Harrington lets Tiger make the mistakes

Posted: Monday, December 09, 2002

THOUSAND OAKS, Calif. -- Two holes into the final round, Padraig Harrington extended his lead to eight strokes over Tiger Woods and then braced for the worst Sunday in the Target World Challenge.

''I knew Tiger would come at me,'' Harrington said. ''I heard someone say on No. 13, 'Oh, Tiger is in his head.' I'm thinking, 'He's been in there all day.'''

He had no idea the most crucial mistakes would belong to Woods.

In an exciting end to the silly season, Harrington let Woods back into contention with a double bogey on the 14th hole, then watched the world's No. 1 player fall apart with two bad swings that allowed the Irishman to escape with a two-shot victory.

Harrington closed with a 1-under 71 and won $1 million, the biggest payoff in his career.

''That's like winning the lottery in Ireland,'' Harrington said.

His eight-stroke lead was down to three when Harrington hit a 7-iron that bounced into someone's backyard.

He had to get up-and-down from a fluffy lie on the side of a hill just to make double bogey and keep the lead.

Another meltdown followed, only this one belonged to Woods.

From the middle of the fairway on the par-5 16th, Woods pulled a 3-iron some 40 yards left of the green and into the trees, in such a precarious lie that he couldn't even take a backswing. He hacked out to the bottom of the hill against a branch, punched it through the green and then chipped in for par.

Needing a birdie on the final hole for a chance at a playoff, Woods blocked his approach well right of the green and took bogey.

That was the end of what would have been his best comeback in the final round when paired with the leader. His previous best was four strokes last year to Vijay Singh at Sherwood Country Club.

''I had a pretty good shot at it,'' Woods said. ''I had two bad swings, and that cost me.''

Harrington finished at 268 and won for the third time in the last two months. He also won the Dunhill Links Championship, the richest event on the European tour; and the Asian Open two weeks ago, the first tournament of the 2003 European tour schedule.

This one doesn't count in the record books, although it should go a long way in reminding Harrington that he can compete against the best.

He was paired with Woods in the final group Saturday at the U.S. Open and was blown out of contention, and also finished well back after being paired with Woods the first two days in Ireland for the American Express Championship.

''I count it,'' Harrington said. ''Against Tiger? Yes. Against a world-class field? Yes.''

Harrington more than held his own at Sherwood, although he could have done without the thrills at the end.

''It wouldn't be entertaining without the two of us,'' Harrington said. ''I'm usually the one who is second-best.''

Not this time, in spite of himself.

Harrington's tee shot on No. 14 landed in a large, rectangular area marked ''ground under repair.'' Harrington declined his free drop, because that would have require a sweeping draw around a tree that blocked his flight to the green.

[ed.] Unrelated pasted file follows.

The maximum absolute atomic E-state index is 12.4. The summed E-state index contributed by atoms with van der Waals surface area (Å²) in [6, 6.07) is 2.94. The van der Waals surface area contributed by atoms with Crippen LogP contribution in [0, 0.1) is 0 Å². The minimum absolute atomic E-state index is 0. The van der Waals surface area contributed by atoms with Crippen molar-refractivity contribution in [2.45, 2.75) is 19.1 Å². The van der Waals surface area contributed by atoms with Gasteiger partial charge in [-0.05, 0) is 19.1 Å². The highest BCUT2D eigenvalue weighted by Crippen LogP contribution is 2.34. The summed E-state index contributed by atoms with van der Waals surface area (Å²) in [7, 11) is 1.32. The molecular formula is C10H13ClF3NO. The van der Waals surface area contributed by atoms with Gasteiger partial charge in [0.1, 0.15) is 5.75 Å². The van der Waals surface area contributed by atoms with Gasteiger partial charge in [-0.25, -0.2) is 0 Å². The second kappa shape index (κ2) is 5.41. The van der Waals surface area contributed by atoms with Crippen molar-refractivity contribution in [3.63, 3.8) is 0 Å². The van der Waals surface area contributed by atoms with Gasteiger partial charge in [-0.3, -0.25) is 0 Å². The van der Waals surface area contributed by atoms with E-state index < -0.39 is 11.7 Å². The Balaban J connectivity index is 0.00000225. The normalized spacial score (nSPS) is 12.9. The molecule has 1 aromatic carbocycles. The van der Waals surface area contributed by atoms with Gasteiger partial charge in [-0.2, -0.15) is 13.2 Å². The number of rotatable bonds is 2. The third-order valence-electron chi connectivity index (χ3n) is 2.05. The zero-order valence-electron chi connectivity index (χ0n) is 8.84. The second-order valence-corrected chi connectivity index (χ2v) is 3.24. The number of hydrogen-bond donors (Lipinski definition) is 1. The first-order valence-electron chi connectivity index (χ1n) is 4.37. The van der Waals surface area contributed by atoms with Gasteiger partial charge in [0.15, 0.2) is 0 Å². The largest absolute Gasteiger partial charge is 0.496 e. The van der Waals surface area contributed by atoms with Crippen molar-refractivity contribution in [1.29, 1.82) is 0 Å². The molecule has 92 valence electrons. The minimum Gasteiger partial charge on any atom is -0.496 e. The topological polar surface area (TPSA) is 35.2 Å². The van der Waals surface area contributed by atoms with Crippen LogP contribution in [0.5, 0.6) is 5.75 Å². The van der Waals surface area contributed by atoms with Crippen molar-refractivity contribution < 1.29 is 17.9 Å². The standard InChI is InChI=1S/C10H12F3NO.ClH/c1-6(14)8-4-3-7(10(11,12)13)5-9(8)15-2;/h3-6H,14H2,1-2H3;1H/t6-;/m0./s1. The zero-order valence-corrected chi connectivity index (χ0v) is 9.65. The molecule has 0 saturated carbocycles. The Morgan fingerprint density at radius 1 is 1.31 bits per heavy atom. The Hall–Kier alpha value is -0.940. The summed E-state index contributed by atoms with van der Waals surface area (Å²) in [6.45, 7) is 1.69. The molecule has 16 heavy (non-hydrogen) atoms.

He yanked his approach, anyway, and the ball caromed off a hill left of the green, bounced on a cart path and rolled through a 6-inch gap in an iron fence, stopping just short of coming back through the fence and into play.

His next shot also was left, but stayed on the side of the hill. Harrington played a delicate flop shot to 5 feet and made the putt for double bogey, keeping the lead when Woods missed an 18-foot birdie putt.

Momentum seemed to be in Woods' favor, and the pressure figured to be even more intense for Harrington after squandering such a large lead.

''If you lose it to anybody, it's bad,'' Davis Love III said after finishing his round. ''If you lose it to Tiger, it makes you even more nervous.''

Harrington, however, said he felt confident after escaping with double bogey when the score could have been worse. He played like it, making a good par on the 15th and reaching the 16th in two shots for a routine birdie.

Woods kept it exciting, too.

He chipped in for par to keep within range, then made an 8-footer for birdie on the 17th to close the gap to one stroke.

''I was fighting my swing today,'' Woods said. ''On No. 16, I got stuck and I flipped it. On 18, I got stuck and I blocked it.''

Woods chipped 10 feet by the hole and missed the putt, allowing Harrington to relax for the first time all day.

''Three putts to win? Yes, I was breathing quite comfortably,'' he said.

Love closed with a 65 to finish third at 272, followed by Colin Montgomerie (68) and Bernhard Langer (67).

Woods earned $500,000 for second place, which he donated to his foundation. He now takes four weeks off, returning to the season-opening Mercedes Championships at Kapalua.

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